Having seen the film License to Wed on its opening day, I am surprised to see a critical reference to it in the Wall Street Journal’s OpinionJournal as unfair to marriage preparation courses. As a person who volunteers for an organization dedicated to marriage preparation, the tone of Christine Whelan’s article seems a little too defensive over a harmless bit of fun:
This week, Hollywood takes the focus off of “bridezillas” and puts it on marriage preparation courses. In “License to Wed,” which opened Wednesday, Robin Williams plays the “Reverend Frank,” a clergyman of unspecified denomination who puts his charges through a series of tests–including an exercise in the diapering of urinating robotic twins–to earn the right to marry. Off the silver screen, marriage preparation courses are about shared values rather than simulated disaster drills, and are increasingly popular. …
“License to Wed” paints a terrifying picture of marriage preparation courses as bizarre rituals that a couple must endure to prove their worthiness. Certainly rabbis, pastors and priests have the right to refuse to marry a couple they don’t believe is ready for marriage, but most courses simply reinforce a couple’s commitment to marriage.
This is a demonstration of why people think that conservatives and the devout have no sense of humor. Anyone who thinks that a Robin Williams farce about marriage paints any kind of picture about real life probably thinks that Down Periscope accurately portrays life in the submariner corps. Comedy is based on exaggeration, and the best comedies play on the fears and hang-ups of the audience and twists them into laughs License to Wed falls somewhere in the middle, but never once pretends to be representative of real marriage preparation.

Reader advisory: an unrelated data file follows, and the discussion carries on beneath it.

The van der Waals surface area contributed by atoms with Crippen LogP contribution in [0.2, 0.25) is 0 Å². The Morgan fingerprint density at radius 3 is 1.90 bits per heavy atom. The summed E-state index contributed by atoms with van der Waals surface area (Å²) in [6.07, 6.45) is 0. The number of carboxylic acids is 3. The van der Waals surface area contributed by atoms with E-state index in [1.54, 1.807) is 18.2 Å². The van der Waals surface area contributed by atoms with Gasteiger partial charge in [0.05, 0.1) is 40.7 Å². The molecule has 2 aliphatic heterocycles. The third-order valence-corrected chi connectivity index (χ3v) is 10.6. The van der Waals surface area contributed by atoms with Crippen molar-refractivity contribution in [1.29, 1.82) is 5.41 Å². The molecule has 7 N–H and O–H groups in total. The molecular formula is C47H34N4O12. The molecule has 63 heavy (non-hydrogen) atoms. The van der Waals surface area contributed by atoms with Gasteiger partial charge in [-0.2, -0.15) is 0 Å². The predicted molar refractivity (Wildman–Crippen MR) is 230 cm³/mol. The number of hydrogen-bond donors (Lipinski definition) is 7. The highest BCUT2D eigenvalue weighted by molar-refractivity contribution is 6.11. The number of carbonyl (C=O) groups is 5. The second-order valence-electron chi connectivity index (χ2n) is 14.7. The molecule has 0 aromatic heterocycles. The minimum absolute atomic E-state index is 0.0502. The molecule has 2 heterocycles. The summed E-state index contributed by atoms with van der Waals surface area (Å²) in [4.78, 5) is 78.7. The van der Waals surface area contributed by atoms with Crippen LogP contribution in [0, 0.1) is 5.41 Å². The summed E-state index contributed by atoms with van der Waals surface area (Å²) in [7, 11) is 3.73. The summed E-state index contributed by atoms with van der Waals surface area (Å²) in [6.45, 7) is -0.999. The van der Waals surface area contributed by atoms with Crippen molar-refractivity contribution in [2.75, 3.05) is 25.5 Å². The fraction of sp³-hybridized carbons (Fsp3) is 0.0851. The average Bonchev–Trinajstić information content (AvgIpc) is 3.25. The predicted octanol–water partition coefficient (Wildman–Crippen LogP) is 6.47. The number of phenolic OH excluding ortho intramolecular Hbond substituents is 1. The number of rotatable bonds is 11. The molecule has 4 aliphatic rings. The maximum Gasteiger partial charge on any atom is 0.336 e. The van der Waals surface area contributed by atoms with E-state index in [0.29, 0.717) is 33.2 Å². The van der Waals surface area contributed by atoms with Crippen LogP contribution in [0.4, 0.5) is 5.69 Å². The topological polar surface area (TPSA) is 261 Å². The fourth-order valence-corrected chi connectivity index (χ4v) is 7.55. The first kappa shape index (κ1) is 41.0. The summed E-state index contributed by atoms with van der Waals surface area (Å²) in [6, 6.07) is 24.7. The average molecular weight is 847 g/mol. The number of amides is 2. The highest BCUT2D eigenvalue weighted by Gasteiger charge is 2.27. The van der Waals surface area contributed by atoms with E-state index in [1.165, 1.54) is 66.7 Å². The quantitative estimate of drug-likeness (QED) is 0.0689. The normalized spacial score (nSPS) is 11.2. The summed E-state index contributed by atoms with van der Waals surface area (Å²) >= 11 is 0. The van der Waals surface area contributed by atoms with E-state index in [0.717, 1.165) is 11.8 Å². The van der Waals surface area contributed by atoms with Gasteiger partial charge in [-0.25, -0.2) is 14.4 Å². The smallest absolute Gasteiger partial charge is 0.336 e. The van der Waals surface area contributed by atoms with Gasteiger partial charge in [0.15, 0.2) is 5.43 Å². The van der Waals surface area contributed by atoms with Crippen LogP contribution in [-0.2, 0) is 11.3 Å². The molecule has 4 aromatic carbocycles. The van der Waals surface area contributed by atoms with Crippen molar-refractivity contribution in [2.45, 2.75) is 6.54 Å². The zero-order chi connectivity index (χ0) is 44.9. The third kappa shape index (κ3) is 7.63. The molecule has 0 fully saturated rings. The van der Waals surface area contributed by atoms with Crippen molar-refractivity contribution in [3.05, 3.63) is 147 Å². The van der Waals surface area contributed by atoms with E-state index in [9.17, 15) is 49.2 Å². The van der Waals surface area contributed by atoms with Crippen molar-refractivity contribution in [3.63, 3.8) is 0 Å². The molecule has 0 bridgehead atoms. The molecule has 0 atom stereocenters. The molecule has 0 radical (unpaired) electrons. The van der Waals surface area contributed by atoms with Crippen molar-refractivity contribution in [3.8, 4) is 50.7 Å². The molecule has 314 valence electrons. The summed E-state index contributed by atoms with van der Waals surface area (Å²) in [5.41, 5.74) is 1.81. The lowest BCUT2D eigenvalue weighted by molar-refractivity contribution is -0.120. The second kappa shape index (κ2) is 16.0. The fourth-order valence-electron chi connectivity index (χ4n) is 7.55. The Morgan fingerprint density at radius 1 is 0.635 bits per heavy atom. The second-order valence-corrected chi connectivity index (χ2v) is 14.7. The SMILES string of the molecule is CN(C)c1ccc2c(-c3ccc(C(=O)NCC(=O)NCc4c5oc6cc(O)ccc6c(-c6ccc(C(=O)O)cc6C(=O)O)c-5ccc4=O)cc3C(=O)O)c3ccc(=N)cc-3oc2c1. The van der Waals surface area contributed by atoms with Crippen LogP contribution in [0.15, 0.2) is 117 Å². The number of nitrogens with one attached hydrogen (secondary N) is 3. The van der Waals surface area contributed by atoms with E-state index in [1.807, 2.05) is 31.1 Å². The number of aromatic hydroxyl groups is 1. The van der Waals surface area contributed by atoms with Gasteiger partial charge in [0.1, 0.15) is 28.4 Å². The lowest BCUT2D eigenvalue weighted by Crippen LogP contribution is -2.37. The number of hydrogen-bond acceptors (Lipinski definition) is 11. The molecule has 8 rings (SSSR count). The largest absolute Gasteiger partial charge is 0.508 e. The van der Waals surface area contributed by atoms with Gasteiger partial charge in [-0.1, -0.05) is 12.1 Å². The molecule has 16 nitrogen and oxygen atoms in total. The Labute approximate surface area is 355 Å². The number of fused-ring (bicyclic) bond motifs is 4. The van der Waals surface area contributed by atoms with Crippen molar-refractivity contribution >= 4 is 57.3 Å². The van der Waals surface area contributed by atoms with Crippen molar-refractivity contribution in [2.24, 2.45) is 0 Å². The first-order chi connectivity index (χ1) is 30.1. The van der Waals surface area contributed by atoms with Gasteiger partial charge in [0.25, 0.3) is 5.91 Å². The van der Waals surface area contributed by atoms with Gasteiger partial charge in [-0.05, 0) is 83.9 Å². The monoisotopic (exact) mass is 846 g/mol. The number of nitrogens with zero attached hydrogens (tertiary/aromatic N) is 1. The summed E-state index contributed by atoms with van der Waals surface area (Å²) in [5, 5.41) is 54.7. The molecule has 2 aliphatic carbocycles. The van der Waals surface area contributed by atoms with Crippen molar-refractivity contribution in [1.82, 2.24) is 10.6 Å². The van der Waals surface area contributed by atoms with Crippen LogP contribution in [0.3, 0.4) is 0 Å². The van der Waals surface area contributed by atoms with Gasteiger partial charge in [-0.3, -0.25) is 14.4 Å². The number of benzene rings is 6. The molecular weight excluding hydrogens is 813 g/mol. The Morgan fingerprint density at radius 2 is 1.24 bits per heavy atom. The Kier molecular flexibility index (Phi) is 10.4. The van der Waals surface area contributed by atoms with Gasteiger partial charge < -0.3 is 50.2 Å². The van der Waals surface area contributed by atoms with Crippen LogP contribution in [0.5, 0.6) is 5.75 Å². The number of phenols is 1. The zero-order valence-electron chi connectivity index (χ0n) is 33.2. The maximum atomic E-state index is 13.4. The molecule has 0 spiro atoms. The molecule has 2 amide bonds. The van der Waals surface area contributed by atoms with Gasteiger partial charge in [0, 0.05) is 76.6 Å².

The First Mate and I have volunteered for Twin Cities Marriage Encounter for the last eight years, the last two as president couple for its board. We have also volunteered for the Catholic Prepare pre-Cana counseling during that time. We have never seen ministers bugging couples, nor have we seen church choirs swing into a four-part harmony scolding parishioners who show up late. (We did have a pastor at one time who would have endorsed that, though, and I imagine that priest will have a good laugh at that part of the movie.) We still laughed all the way through the movie, and so would Whelan if she allowed herself to not take it seriously.
It’s just a movie — and one that, in the end, makes the case for marriage preparation, although I wouldn’t wish Reverend Frank on anyone.
The rest of Whelan’s essay gets it right, and she hits on one particularly good point. One reason why more Muslim marriages fail in the West, Whelan asserts, is because arranged marriages lack the societal support that used to exist in tribal communities. That’s undoubtedly true for most Western marriages over the last few decades, too. Our mobile and disconnected society reduces the cohesion that bolstered struggling marriages. It makes it even more incumbent on young couples to gain the communication skills necessary to make strong marriages and to discuss the issues that will arise before they become insurmountable problems.
If you’re inclined to have a few laughs, go see License to Wed. If you’re inclined to get married, go to Engaged Encounter or another marriage preparation course. If you’re already married, try Marriage Encounter to help make your marriage stronger. These options, fortunately, are not mutually exclusive.
Note: Twin Cities Marriage Encounter is a non-profit group that can always use a helping hand. If you’re so inclined, please toss a few dollars into their tip jar.